Featured Research

from universities, journals, and other organizations

New compound targets key mechanism behind lymphoma

Date:
April 3, 2012
Source:
Fox Chase Cancer Center
Summary:
Scientists have come one step closer to developing the first treatment to target a key pathway in lymphoma.

Scientists at Fox Chase Cancer Center in Philadelphia have come one step closer to developing the first treatment to target a key pathway in lymphoma. The new findings will be announced at the AACR Annual Meeting 2012 on April 3.

Related Articles


"It's an exciting time to be involved in lymphoma treatment and research," says study author Mitchell Smith, MD, PhD, director of Lymphoma Service at Fox Chase. "There's a new understanding of the disease, and new drugs to treat it. I am optimistic that over the next couple of years treatments will continue to get even better and less toxic."

During the study, Smith and his colleagues investigated a compound known as TL32711 (Birinapant), developed by TetraLogic Pharmaceuticals in Malvern, Pennsylvania. The compound works by blocking the process cells used to avoid death, he explains -- in other words, it inhibits the process that inhibits cell death. "TL32711 is like a double-negative. It inhibits the inhibitor, and therefore makes cells more sensitive to dying."

To test whether TL32711 works better in some types of lymphomas than others, Smith and his team added it to various lymphoma cells. Since compounds tend to work best when given in combination with other drugs, in some cells they added another compound known as TRAIL, which targets tumor cells.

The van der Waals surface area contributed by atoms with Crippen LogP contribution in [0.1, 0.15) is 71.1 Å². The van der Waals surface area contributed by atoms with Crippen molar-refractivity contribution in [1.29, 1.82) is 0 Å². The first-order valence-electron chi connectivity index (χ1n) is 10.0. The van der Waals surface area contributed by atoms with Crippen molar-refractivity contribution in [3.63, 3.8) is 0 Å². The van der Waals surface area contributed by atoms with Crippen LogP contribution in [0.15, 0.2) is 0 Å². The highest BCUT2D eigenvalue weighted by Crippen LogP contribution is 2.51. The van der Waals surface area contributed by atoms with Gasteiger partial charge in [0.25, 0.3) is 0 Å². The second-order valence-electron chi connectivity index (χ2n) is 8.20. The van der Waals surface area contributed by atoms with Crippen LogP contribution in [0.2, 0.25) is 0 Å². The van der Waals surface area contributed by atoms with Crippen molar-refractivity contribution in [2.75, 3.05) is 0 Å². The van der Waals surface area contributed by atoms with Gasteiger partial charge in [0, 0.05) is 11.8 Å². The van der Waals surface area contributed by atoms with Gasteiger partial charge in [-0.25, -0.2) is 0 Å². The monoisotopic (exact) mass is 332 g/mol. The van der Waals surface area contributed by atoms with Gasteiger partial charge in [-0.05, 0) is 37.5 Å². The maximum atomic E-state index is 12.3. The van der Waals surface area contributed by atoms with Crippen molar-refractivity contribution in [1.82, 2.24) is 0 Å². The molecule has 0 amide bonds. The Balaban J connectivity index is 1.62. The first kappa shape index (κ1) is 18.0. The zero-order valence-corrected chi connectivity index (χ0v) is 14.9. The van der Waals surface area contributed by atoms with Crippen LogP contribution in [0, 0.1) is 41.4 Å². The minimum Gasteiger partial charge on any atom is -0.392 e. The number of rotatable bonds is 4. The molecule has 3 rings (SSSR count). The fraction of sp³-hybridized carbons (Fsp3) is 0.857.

The researchers found that some types of lymphoma appeared more vulnerable to the effects of TL32711, suggesting these patients should be the first to try the finished product in clinical trials. Specifically, they saw that follicular lymphoma cells and some types of diffuse large B cell lymphomas were more likely to die following treatment. Not surprisingly, adding TRAIL to the mix appeared to make TL32711 even more effective at killing lymphoma cells. "We saw the combination worked better than either one alone," says Smith.

Importantly, the researchers saw the cells didn't just die -- they died because of the action of the compounds, explains Smith. TL32711 works by enhancing cell death -- known formally as apoptosis -- and just before cells experience apoptosis, they activate proteins known as caspases. Sure enough, after exposure to the compounds, the level of active caspases increased, confirming the cells were undergoing more apoptosis. "This result confirms that the cells are dying the way they should when you add these compounds," says Smith.

TL32711 is not yet available in the clinic, says Smith, but already some clinical trials are enrolling patients to test its effects. He and his colleagues plan to continue to test the compound in animals, to get a better sense of how it should best be used in humans.

"We're getting a much better understanding of why lymphoma cells don't die," he adds. "We're starting to see drugs that hit different pathways in the cell. Our research is about trying to take the compounds that target this particular pathway forward in the most efficient way possible."

Dr. Smith's co-authors include Indira Joshi at Fox Chase Cancer Center, along with colleagues from TetraLogic Pharmaceuticals.

This work was supported in part by funding from TetraLogic Pharmaceuticals.


Story Source: